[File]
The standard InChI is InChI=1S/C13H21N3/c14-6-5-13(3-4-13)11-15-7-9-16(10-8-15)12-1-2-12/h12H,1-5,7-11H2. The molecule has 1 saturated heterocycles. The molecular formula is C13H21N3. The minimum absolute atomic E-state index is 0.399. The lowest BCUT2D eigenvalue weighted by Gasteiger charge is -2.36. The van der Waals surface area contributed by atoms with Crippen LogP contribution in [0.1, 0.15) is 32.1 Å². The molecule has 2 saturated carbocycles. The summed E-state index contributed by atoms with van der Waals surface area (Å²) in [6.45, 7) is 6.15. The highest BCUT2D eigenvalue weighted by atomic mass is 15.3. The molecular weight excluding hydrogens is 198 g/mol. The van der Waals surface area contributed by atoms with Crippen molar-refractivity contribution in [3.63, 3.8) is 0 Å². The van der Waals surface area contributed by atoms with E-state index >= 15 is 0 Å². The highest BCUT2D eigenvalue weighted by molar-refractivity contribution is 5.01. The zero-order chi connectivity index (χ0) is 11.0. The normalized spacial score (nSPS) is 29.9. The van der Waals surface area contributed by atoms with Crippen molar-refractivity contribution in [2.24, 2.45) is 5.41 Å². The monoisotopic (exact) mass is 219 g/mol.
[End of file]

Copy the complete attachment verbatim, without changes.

The standard InChI is InChI=1S/C13H21N3/c14-6-5-13(3-4-13)11-15-7-9-16(10-8-15)12-1-2-12/h12H,1-5,7-11H2. The molecule has 1 saturated heterocycles. The molecular formula is C13H21N3. The minimum absolute atomic E-state index is 0.399. The lowest BCUT2D eigenvalue weighted by Gasteiger charge is -2.36. The van der Waals surface area contributed by atoms with Crippen LogP contribution in [0.1, 0.15) is 32.1 Å². The molecule has 2 saturated carbocycles. The summed E-state index contributed by atoms with van der Waals surface area (Å²) in [6.45, 7) is 6.15. The highest BCUT2D eigenvalue weighted by atomic mass is 15.3. The molecular weight excluding hydrogens is 198 g/mol. The van der Waals surface area contributed by atoms with Crippen molar-refractivity contribution in [3.63, 3.8) is 0 Å². The van der Waals surface area contributed by atoms with E-state index >= 15 is 0 Å². The highest BCUT2D eigenvalue weighted by molar-refractivity contribution is 5.01. The zero-order chi connectivity index (χ0) is 11.0. The normalized spacial score (nSPS) is 29.9. The van der Waals surface area contributed by atoms with Crippen molar-refractivity contribution in [2.24, 2.45) is 5.41 Å². The monoisotopic (exact) mass is 219 g/mol.